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Large naturally-produced electric currents and voltage traverse damaged mammalian spinal cord

Mahvash Zuberi1, Peishan Liu-Snyder2, Aeraj ul Haque3, David M Porterfield4 and Richard B Borgens5*

  • * Corresponding author: Richard B Borgens

  • † Equal contributors

Author Affiliations

1 Department of Agricultural and Biological Engineering, Purdue University, West Lafayette, IN, USA

2 Department of Biomedical Engineering, Brown University, Providence, RI, USA

3 Department of Agricultural and Biological Engineering, Purdue University, West Lafayette, IN, USA

4 Department of Agricultural and Biological Engineering, Department Horticulture and Landscape Architecture, Weldon School of Biomedical Engineering, Bindley Bioscience Center, Purdue University, West Lafayette, IN, USA

5 Center for Paralysis Research, School of Veterinary Medicine; Weldon School of Biomedical Engineering, College of Engineering; 408 S. University St., Purdue University, West Lafayette, IN, USA

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Journal of Biological Engineering 2008, 2:17  doi:10.1186/1754-1611-2-17

Published: 30 December 2008



Immediately after damage to the nervous system, a cascade of physical, physiological, and anatomical events lead to the collapse of neuronal function and often death. This progression of injury processes is called "secondary injury." In the spinal cord and brain, this loss in function and anatomy is largely irreversible, except at the earliest stages. We investigated the most ignored and earliest component of secondary injury. Large bioelectric currents immediately enter damaged cells and tissues of guinea pig spinal cords. The driving force behind these currents is the potential difference of adjacent intact cell membranes. For perhaps days, it is the biophysical events caused by trauma that predominate in the early biology of neurotrauma.


An enormous (≤ mA/cm2) bioelectric current transverses the site of injury to the mammalian spinal cord. This endogenous current declines with time and with distance from the local site of injury but eventually maintains a much lower but stable value (< 50 μA/cm2).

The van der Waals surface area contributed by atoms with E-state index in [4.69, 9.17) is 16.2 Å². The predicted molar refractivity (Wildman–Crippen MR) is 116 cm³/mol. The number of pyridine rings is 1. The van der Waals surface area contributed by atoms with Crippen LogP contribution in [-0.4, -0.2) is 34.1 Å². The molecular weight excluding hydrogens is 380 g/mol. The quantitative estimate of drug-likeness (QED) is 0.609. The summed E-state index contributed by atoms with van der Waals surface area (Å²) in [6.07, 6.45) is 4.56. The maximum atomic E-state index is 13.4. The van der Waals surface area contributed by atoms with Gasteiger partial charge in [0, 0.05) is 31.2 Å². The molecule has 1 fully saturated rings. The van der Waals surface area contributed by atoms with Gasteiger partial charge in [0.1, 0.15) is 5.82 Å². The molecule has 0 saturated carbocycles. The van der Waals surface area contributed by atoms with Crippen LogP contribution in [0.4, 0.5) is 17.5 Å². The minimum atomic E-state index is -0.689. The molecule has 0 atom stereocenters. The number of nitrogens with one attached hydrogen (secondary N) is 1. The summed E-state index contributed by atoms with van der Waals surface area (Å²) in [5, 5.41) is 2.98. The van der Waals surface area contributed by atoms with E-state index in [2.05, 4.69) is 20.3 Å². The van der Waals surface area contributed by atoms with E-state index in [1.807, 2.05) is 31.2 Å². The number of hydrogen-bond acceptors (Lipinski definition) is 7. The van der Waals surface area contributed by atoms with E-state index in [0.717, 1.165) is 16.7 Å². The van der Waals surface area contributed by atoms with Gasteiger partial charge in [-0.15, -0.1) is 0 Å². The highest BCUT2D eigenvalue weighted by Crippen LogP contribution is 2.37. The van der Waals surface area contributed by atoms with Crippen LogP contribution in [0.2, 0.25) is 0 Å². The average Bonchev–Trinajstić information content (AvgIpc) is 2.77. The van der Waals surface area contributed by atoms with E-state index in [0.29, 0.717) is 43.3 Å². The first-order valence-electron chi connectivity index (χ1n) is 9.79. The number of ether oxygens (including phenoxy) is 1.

The calcium component of this net current, about 2.0 pmoles/cm2/sec entering the site of damage for a minimum of an hour, is significant. Curiously, injury currents entering the ventral portion of the spinal cord may be as high as 10 fold greater than those entering the dorsal surface, and there is little difference in the magnitude of currents associated with crush injuries compared to cord transection. Physiological measurements were performed with non-invasive sensors: one and two-dimensional extracellular vibrating electrodes in real time. The calcium measurement was performed with a self-referencing calcium selective electrode.


The enormous bioelectric current, carried in part by free calcium, is the major initiator of secondary injury processes and causes significant damage after breach of the membranes of vulnerable cells adjacent to the injury site. The large intra-cellular voltages, polarized along the length of axons in particular, are believed to be associated with zones of organelle death, distortion, and asymmetry observed in acutely injured nerve fibers. These data enlarge our understanding of secondary mechanisms and provide new ways to consider interfering with this catabolic and progressive loss of tissue.